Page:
Flash by Chelsea Fowler
HANDS COME OUT of the wall. It’s something I’ve seen in horror films over and over. They sink out of the plaster, pushing it forward like it’s nothing more than cling-film. They grope at the protagonist, urging her down barely-lit hallways. The fingers are always bloody or grimy in the films, spasming through the brick and paint.
The hands I see are clean and fairly gentle. They come out of the wall while I pair socks with a song in my ears. The hands don't reach for anything, but I still feel that quiet horror.
IN THE KITCHEN, I can hide from them. I pull up a playlist of melodies on my phone and wind my earphones under my jumper, so the wire won’t catch in my tea. My, my, my. All of it is mine. The teapot on the windowsill that stinks of mould, the sugar in the pot that stains my teeth with a film of grey, and the mugs on the tree that I glued back together when the spines broke free. All of it is mine.
The voices are mine too. It took me a while to accept that. Whenever we spoke about it in therapy, in that stuffy room full of overstuffed armchairs and pine tables, I would cringe back and fiddle with my earphones. ‘The voices are yours,’ my therapist would say. ‘Some part of you that you don’t know what to do with.’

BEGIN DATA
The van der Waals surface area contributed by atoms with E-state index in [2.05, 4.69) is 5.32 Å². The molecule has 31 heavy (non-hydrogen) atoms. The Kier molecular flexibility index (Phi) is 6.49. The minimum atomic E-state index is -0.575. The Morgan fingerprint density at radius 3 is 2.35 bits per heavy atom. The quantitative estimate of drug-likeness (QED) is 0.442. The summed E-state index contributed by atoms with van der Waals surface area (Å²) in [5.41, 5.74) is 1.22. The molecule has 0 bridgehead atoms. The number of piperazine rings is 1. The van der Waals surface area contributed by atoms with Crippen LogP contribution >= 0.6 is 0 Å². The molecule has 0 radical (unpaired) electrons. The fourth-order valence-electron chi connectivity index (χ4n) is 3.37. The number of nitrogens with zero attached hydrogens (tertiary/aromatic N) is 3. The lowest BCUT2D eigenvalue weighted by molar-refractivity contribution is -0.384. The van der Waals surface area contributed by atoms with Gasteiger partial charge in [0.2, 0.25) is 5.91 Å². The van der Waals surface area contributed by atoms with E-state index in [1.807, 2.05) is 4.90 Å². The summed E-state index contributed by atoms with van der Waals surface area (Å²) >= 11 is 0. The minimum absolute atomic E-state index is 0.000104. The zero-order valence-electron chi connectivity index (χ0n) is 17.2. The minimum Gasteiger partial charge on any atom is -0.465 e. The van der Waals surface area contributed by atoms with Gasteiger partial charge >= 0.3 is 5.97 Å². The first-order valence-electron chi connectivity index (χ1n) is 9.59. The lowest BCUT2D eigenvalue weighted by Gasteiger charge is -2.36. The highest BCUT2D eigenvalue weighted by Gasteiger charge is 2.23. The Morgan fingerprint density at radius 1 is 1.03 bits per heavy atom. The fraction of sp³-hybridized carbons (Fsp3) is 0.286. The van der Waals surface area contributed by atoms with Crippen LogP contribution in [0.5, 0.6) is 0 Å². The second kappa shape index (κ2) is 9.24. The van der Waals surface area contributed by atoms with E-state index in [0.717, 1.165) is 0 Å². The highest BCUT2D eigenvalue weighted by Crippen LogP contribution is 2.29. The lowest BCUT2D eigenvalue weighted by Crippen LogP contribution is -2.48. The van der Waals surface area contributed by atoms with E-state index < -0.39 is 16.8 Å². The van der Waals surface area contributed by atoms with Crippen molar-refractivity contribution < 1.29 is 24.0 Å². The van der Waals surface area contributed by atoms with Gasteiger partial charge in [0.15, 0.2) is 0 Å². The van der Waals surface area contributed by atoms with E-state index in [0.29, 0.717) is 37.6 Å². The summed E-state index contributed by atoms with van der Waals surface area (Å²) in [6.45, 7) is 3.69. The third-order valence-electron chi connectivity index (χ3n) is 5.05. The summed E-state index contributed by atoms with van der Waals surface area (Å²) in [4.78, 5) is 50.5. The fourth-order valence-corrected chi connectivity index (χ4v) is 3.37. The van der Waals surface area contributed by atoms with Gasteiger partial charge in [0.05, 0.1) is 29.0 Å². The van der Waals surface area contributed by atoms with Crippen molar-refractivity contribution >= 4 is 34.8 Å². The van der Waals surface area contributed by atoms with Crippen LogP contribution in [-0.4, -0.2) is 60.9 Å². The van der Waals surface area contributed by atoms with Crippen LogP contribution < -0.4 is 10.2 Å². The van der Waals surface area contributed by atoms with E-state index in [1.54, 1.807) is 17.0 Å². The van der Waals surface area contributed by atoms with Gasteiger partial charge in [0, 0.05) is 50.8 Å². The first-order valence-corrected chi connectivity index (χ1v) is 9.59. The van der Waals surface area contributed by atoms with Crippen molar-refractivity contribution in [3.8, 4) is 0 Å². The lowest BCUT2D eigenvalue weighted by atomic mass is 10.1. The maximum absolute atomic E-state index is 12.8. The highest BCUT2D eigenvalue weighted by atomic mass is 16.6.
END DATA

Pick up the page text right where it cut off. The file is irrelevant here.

I would cringe and scamper my fingers along the arms of the chair, playing a tune that only I know, itching to run. Which is normal, I’m told.
But now I do not cringe, and I think I know what he means.
I TAKE THE TRAIN to therapy. It is a six-minute journey to the next town. I sit on the seats that stink faintly of tobacco and rub the toe of my cheap canvas shoe on the dirty floor. Greenery rattles by. I think of a film I watched last week where the sky was a bright, watercolour blue and the steam from the train was paper-grey, clean. This train doesn’t have any steam or smoke, and it’s never been clean in its life.
The journey won’t take long. Six minutes. Three songs, give or take. I hold my phone like a vice, the ticket displayed on the screen.
I BLAST SONGS until the drums in my ears quake. I flick the kettle on and dance on the cold floor, feet bare. I take the pills they give me and eat them whole. Swallow them down. Avoid grapefruit. I sing, and it drowns out the other songs, the darker, deeper songs that are nothing but noise. They say that music is a part of some people, and I agree. But inside me it is a war between the songs I want to sing, and the songs that are sung without my voice.
Or perhaps they are sung with a voice that I have tried to leave behind.
Chelsea Fowler is a quiet individual who loves new notebooks and big slices of cake. She writes queer stories for her friends and for herself, and she lives in the English countryside with her troublesome cat. Currently, she is working on a children’s book that she complains about frequently @Cococranberries, on Twitter.